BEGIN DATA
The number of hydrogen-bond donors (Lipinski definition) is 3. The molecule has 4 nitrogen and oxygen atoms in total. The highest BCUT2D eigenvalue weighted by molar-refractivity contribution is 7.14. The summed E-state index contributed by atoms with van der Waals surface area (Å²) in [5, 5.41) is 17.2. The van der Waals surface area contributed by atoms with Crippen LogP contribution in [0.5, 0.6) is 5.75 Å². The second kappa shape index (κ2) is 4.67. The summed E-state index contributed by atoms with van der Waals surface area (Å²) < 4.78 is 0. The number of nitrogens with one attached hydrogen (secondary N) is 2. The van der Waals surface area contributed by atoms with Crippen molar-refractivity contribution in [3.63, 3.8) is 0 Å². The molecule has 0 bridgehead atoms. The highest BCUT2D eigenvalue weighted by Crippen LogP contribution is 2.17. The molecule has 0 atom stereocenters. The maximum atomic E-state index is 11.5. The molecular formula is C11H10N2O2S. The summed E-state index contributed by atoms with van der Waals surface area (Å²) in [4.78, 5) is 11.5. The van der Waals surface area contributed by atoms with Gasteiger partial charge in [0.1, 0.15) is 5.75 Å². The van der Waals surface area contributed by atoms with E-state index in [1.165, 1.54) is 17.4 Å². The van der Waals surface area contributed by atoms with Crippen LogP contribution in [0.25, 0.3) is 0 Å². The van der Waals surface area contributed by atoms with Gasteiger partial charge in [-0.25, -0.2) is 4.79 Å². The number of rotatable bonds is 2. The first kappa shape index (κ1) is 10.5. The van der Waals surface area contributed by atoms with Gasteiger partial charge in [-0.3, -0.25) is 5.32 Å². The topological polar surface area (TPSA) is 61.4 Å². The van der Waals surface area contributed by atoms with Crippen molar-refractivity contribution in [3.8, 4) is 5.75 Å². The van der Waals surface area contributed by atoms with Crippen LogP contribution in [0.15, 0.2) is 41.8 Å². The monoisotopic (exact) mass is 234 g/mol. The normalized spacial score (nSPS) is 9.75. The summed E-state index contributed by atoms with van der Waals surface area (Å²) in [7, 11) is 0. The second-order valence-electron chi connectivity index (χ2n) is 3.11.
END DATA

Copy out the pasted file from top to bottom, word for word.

The number of hydrogen-bond donors (Lipinski definition) is 3. The molecule has 4 nitrogen and oxygen atoms in total. The highest BCUT2D eigenvalue weighted by molar-refractivity contribution is 7.14. The summed E-state index contributed by atoms with van der Waals surface area (Å²) in [5, 5.41) is 17.2. The van der Waals surface area contributed by atoms with Crippen LogP contribution in [0.5, 0.6) is 5.75 Å². The second kappa shape index (κ2) is 4.67. The summed E-state index contributed by atoms with van der Waals surface area (Å²) < 4.78 is 0. The number of nitrogens with one attached hydrogen (secondary N) is 2. The van der Waals surface area contributed by atoms with Crippen molar-refractivity contribution in [3.63, 3.8) is 0 Å². The molecule has 0 bridgehead atoms. The highest BCUT2D eigenvalue weighted by Crippen LogP contribution is 2.17. The molecule has 0 atom stereocenters. The maximum atomic E-state index is 11.5. The molecular formula is C11H10N2O2S. The summed E-state index contributed by atoms with van der Waals surface area (Å²) in [4.78, 5) is 11.5. The van der Waals surface area contributed by atoms with Gasteiger partial charge in [0.1, 0.15) is 5.75 Å². The van der Waals surface area contributed by atoms with E-state index in [1.165, 1.54) is 17.4 Å². The van der Waals surface area contributed by atoms with Crippen LogP contribution in [0.25, 0.3) is 0 Å². The van der Waals surface area contributed by atoms with Gasteiger partial charge in [-0.25, -0.2) is 4.79 Å². The number of rotatable bonds is 2. The first kappa shape index (κ1) is 10.5. The van der Waals surface area contributed by atoms with Gasteiger partial charge in [-0.3, -0.25) is 5.32 Å². The topological polar surface area (TPSA) is 61.4 Å². The van der Waals surface area contributed by atoms with Crippen molar-refractivity contribution in [3.8, 4) is 5.75 Å². The van der Waals surface area contributed by atoms with Crippen LogP contribution in [0.15, 0.2) is 41.8 Å². The monoisotopic (exact) mass is 234 g/mol. The normalized spacial score (nSPS) is 9.75. The summed E-state index contributed by atoms with van der Waals surface area (Å²) in [7, 11) is 0. The second-order valence-electron chi connectivity index (χ2n) is 3.11.